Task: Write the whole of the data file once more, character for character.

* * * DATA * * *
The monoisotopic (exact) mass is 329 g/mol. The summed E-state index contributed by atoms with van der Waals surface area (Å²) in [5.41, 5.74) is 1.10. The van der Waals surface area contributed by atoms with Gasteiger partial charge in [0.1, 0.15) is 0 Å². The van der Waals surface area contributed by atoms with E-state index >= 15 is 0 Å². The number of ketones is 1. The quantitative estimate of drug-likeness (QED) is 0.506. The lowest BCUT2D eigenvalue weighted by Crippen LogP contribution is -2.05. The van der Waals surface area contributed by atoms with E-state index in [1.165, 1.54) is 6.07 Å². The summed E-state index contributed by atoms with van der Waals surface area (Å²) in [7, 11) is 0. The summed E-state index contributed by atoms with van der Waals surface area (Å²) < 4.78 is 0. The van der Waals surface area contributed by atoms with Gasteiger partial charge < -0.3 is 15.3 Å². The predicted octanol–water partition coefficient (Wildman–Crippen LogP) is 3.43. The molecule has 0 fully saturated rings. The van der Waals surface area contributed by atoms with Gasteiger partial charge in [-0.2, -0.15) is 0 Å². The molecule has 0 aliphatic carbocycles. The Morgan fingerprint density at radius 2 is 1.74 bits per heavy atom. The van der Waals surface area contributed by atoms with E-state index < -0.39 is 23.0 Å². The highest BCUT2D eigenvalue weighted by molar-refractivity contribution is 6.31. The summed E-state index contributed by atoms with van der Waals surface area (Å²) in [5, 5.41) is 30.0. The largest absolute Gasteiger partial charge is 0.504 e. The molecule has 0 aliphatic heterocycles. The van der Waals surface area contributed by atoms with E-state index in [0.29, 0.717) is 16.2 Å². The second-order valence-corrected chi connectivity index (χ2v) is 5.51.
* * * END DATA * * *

The monoisotopic (exact) mass is 329 g/mol. The summed E-state index contributed by atoms with van der Waals surface area (Å²) in [5.41, 5.74) is 1.10. The van der Waals surface area contributed by atoms with Gasteiger partial charge in [0.1, 0.15) is 0 Å². The van der Waals surface area contributed by atoms with E-state index >= 15 is 0 Å². The number of ketones is 1. The quantitative estimate of drug-likeness (QED) is 0.506. The lowest BCUT2D eigenvalue weighted by Crippen LogP contribution is -2.05. The van der Waals surface area contributed by atoms with E-state index in [1.165, 1.54) is 6.07 Å². The summed E-state index contributed by atoms with van der Waals surface area (Å²) in [7, 11) is 0. The summed E-state index contributed by atoms with van der Waals surface area (Å²) < 4.78 is 0. The van der Waals surface area contributed by atoms with Gasteiger partial charge < -0.3 is 15.3 Å². The predicted octanol–water partition coefficient (Wildman–Crippen LogP) is 3.43. The molecule has 0 fully saturated rings. The van der Waals surface area contributed by atoms with Gasteiger partial charge in [-0.2, -0.15) is 0 Å². The molecule has 0 aliphatic carbocycles. The Morgan fingerprint density at radius 2 is 1.74 bits per heavy atom. The van der Waals surface area contributed by atoms with E-state index < -0.39 is 23.0 Å². The highest BCUT2D eigenvalue weighted by molar-refractivity contribution is 6.31. The summed E-state index contributed by atoms with van der Waals surface area (Å²) in [5, 5.41) is 30.0. The largest absolute Gasteiger partial charge is 0.504 e. The molecule has 0 aliphatic heterocycles. The van der Waals surface area contributed by atoms with E-state index in [0.29, 0.717) is 16.2 Å². The second-order valence-corrected chi connectivity index (χ2v) is 5.51.